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Trump’s PR Meltdown

September 30, 2019
Trump’s PR Meltdown
(Isaac Brekken/Getty Images)

If the facts are against you, argue the law.

If the law is against you, argue the facts.

If the law and the facts are against you, pound the table and yell like hell.

― Carl Sandburg

Hi Republicans.

Long time, no talk. You and I used to do a fair amount of work together. But since the party took a collective hit off of a crack pipe and nominated a morally bankrupt reality show host to be president, I haven’t been around much.

Because if there’s one thing you guys don’t need, it’s help on the PR front. Trump is a communications genius! He’s his own press secretary! Look at all those Twitter followers, amirite?

And yet, I can’t help but think the old comms strategy could use a tune up. So I thought I’d send along a few thoughts:

  • Stop putting Rudy Giuliani on television. He’s drunk. Or maybe just addled? I don’t know—but it doesn’t matter because he’s going to get you all sent to prison by reading text messages from State Department officials out loud on Laura Ingraham’s show. Go to the zoo. Find an adorable penguin. Put that little guy on instead.
  • I see you have talking points. Great! Now all you have to do is not send them directly to Nancy Pelosi’s office. Oops. But let’s turn this negative into a positive by using it as an opportunity to come up with talking points that don’t insult the intelligence of wax fruit. Why don’t you try, “What the president did was unquestionably wrong and we apologize for abusing the power of the presidency for his personal political gain. It won’t happen again.” That’s not hard, is it?
  • It’s great that you’re going on offense against Joe and Hunter Biden, that’s the right move. Republicans are the anti-corruption party, right? We cannot have an elected official occupying one of the highest offices in the land while simultaneously having his children profit from his office. So maybe—just spitballing here—you should have Ivanka, Jared, Eric, and Don Jr. shut down their White House money-printing machine for a couple of months so people forget that this president is the least credible person in the world to make that argument about the Bidens.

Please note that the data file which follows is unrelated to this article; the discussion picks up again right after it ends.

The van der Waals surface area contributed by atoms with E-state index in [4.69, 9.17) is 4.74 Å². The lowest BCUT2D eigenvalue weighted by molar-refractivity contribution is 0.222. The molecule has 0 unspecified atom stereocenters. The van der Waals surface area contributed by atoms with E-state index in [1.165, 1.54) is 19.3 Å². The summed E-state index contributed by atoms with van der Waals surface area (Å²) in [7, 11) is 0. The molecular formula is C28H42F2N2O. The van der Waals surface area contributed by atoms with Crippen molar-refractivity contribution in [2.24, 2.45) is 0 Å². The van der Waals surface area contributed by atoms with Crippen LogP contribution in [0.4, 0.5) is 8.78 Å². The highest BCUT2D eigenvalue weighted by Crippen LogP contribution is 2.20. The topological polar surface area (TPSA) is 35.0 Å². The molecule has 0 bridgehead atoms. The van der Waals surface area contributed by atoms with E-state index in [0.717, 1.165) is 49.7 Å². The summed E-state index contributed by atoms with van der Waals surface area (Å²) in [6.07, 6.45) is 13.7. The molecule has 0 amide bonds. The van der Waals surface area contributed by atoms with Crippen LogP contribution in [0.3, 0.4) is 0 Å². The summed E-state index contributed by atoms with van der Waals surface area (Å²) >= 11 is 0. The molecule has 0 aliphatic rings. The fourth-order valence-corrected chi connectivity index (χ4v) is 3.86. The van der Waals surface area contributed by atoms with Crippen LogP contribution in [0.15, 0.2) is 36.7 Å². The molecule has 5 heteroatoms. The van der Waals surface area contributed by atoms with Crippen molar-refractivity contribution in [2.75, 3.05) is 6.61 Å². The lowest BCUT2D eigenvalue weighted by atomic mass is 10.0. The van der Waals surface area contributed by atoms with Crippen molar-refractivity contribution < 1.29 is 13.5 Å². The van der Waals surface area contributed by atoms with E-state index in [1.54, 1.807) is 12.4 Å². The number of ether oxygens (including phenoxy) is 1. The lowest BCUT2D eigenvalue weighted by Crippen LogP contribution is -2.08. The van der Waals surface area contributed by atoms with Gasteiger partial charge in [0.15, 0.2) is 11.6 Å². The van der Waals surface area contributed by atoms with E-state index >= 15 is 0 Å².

• Buy Jim Jordan a suit jacket. I know you’re running low on people willing to publicly debase themselves for the party, but television is a visual medium. And if Jordan is going to let Jake Tapper put him in a figure-four leg lock on national TV, he should at least look like his wife hasn’t kicked him out of the house and he’s sleeping on his office couch.

  • Bench Kevin McCarthy altogether. He may have many gifts as a political leader, but he is really not good at going on TV.

  • Someone tell Lindsey Graham that his “hearsay” talking point is a bad hill to die on. The argument that the whistleblower didn’t hear things first hand isn’t exculpatory. It’s actually just another good reason to investigate the whistleblower’s claims and talk to the primary sources.
  • Evergreen advice: Take Trump’s phone, smash it with a hammer, and then hit any pieces leftover with BleachBit. Whatever it takes to make him to STOP. TWEETING.